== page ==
Christopher R. Hertel
crh at NTS.Umn.EDU
Sat May 9 02:40:17 GMT 1998
While I generally agree regarding these specifics I think that reasons
should be provided, otherwise it's just dogma. In many cases the
reasoning is pretty obvious, but I'm not afraid to regurgitate the
> if (boolean == True) is bad: this should be if (boolean)
The reason for this is that a boolean type is generally some form of int.
The type itself may have more than two possible values. Exceptions would
be a on-bit bitfield or an typedef'd enum. Even so, the
if( boolean )
construct will always work, while the
if( TRUE == boolean )
construct may not produce the desired results.
> if (boolean)
> flag = True;
> flag = False;
> should be flag = (boolean);
Maybe. I sometimes go with
flag = (boolean) ? TRUE : FALSE;
Which normalizes the result. It doesn't "improve" the result (i.e., make
it more correct), so the caution above is quite valid. In general, I will
normalize function return values, but that's because most of the functions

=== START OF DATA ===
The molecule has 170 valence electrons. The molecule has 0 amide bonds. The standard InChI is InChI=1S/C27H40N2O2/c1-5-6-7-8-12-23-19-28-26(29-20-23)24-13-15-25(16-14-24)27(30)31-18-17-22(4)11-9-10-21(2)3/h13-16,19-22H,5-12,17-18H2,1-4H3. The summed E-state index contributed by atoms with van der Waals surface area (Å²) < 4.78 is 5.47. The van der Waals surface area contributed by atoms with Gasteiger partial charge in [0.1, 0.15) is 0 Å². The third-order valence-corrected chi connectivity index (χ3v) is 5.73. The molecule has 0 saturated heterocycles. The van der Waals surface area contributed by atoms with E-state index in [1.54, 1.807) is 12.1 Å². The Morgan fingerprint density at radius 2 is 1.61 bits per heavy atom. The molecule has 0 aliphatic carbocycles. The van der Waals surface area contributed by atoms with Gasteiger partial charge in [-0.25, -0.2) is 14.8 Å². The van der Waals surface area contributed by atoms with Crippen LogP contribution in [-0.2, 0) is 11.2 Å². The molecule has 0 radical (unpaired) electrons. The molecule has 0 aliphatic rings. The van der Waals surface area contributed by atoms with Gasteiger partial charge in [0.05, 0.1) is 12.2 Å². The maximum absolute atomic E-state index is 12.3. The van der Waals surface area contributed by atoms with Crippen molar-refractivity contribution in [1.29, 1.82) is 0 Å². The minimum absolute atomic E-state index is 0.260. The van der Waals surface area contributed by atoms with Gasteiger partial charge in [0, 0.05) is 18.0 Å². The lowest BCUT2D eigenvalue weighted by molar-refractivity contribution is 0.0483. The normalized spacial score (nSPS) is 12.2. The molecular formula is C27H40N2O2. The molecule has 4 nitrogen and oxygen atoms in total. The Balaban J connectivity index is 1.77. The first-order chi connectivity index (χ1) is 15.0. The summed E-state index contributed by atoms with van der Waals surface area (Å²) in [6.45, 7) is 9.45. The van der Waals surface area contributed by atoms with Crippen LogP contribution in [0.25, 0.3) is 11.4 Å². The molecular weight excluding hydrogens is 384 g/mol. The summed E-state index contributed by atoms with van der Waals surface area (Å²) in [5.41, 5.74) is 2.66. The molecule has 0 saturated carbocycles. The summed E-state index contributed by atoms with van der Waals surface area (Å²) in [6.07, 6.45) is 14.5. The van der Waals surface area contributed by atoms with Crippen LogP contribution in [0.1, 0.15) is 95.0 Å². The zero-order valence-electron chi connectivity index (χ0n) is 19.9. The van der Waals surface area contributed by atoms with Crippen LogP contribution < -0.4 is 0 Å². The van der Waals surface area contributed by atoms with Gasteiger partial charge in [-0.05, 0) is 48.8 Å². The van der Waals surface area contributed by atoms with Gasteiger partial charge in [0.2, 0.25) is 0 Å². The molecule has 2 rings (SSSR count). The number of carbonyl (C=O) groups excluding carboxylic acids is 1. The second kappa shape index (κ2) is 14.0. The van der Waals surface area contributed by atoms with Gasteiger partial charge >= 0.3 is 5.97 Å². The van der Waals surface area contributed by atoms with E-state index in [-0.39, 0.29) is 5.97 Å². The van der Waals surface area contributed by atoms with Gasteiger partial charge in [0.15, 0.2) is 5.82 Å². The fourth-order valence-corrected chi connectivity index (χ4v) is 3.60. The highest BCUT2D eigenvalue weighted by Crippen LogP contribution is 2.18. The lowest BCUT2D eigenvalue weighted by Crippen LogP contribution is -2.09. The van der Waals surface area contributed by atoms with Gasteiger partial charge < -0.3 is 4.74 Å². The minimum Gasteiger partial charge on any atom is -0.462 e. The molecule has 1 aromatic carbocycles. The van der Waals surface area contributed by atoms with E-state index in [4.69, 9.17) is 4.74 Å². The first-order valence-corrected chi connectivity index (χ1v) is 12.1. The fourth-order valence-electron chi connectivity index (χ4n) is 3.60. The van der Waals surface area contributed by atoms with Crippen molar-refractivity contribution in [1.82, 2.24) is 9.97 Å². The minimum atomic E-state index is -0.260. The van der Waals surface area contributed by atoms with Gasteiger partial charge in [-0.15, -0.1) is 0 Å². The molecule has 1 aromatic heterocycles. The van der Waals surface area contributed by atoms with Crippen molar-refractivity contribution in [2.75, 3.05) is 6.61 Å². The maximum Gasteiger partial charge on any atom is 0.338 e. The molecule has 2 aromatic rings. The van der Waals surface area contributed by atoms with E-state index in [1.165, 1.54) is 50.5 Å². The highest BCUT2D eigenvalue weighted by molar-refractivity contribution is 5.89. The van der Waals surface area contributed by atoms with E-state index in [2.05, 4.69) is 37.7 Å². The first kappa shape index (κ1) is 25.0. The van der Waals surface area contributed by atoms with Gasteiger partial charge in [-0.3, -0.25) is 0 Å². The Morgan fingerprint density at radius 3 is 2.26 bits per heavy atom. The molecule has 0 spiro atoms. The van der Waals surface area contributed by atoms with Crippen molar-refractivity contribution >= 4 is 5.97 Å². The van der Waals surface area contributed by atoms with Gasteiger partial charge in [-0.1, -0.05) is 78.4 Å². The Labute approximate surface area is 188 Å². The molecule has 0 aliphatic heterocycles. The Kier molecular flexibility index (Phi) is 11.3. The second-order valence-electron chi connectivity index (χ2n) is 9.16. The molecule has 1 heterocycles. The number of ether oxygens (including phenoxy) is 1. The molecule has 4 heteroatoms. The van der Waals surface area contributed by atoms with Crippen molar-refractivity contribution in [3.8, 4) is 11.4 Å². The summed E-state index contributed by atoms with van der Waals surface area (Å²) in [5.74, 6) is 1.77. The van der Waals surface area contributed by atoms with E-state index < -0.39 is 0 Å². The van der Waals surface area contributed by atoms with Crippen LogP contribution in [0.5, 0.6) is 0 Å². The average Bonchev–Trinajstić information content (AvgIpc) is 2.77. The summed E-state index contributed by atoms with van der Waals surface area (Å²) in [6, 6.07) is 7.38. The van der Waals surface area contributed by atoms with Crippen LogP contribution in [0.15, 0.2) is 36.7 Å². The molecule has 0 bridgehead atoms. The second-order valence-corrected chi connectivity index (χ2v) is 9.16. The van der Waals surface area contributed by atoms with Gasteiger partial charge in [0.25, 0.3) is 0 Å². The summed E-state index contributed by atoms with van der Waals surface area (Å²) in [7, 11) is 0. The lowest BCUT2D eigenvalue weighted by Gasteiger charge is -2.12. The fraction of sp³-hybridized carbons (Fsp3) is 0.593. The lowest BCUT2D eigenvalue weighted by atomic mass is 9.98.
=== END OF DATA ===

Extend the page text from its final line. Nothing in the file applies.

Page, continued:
I write will be called by programs other people write and I have no
control over their coding style (which is as it should be).
> void *ptr = 0 is bad: this should be void *ptr = NULL
As Andrew pointed out to me, the C standard does define NULL as a pointer
with a value of zero. void *ptr = 0 isn't wrong, per se., it's just that
it's much clearer to use NULL.
A quick grep through /usr/include on my Linux box shows that NULL is
typically defined as
#define NULL ((void*)0)
So the typecasting is done for you.
Christopher R. Hertel -)----- University of Minnesota
crh at nts.umn.edu Networking and Telecommunications Services
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